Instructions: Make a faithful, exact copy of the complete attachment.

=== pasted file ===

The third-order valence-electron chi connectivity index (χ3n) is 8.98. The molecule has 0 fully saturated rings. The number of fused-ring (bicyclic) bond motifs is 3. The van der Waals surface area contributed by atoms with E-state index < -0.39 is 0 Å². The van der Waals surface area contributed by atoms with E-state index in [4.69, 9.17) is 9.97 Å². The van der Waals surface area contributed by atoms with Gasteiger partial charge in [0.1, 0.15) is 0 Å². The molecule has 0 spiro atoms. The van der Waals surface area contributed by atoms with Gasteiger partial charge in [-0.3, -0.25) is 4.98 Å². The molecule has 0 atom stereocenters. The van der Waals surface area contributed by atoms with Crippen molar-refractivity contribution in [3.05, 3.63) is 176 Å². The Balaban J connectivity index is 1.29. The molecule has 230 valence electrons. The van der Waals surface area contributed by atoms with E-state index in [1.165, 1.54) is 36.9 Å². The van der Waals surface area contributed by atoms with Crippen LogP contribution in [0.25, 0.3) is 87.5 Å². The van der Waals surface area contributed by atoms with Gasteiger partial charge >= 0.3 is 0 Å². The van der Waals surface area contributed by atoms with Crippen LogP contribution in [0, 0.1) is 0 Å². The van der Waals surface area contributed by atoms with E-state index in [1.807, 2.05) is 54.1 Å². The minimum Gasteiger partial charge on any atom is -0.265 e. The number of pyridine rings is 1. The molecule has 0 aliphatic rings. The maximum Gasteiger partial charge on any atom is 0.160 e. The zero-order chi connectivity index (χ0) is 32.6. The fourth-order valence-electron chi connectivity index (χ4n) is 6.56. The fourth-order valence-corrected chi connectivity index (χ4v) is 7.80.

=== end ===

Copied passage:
The third-order valence-electron chi connectivity index (χ3n) is 8.98. The molecule has 0 fully saturated rings. The number of fused-ring (bicyclic) bond motifs is 3. The van der Waals surface area contributed by atoms with E-state index < -0.39 is 0 Å². The van der Waals surface area contributed by atoms with E-state index in [4.69, 9.17) is 9.97 Å². The van der Waals surface area contributed by atoms with Gasteiger partial charge in [0.1, 0.15) is 0 Å². The molecule has 0 spiro atoms. The van der Waals surface area contributed by atoms with Gasteiger partial charge in [-0.3, -0.25) is 4.98 Å². The molecule has 0 atom stereocenters. The van der Waals surface area contributed by atoms with Crippen molar-refractivity contribution in [3.05, 3.63) is 176 Å². The Balaban J connectivity index is 1.29. The molecule has 230 valence electrons. The van der Waals surface area contributed by atoms with E-state index in [1.165, 1.54) is 36.9 Å². The van der Waals surface area contributed by atoms with Crippen LogP contribution in [0.25, 0.3) is 87.5 Å². The van der Waals surface area contributed by atoms with Gasteiger partial charge >= 0.3 is 0 Å². The van der Waals surface area contributed by atoms with Crippen LogP contribution in [0, 0.1) is 0 Å². The van der Waals surface area contributed by atoms with E-state index in [1.807, 2.05) is 54.1 Å². The minimum Gasteiger partial charge on any atom is -0.265 e. The number of pyridine rings is 1. The molecule has 0 aliphatic rings. The maximum Gasteiger partial charge on any atom is 0.160 e. The zero-order chi connectivity index (χ0) is 32.6. The fourth-order valence-electron chi connectivity index (χ4n) is 6.56. The fourth-order valence-corrected chi connectivity index (χ4v) is 7.80.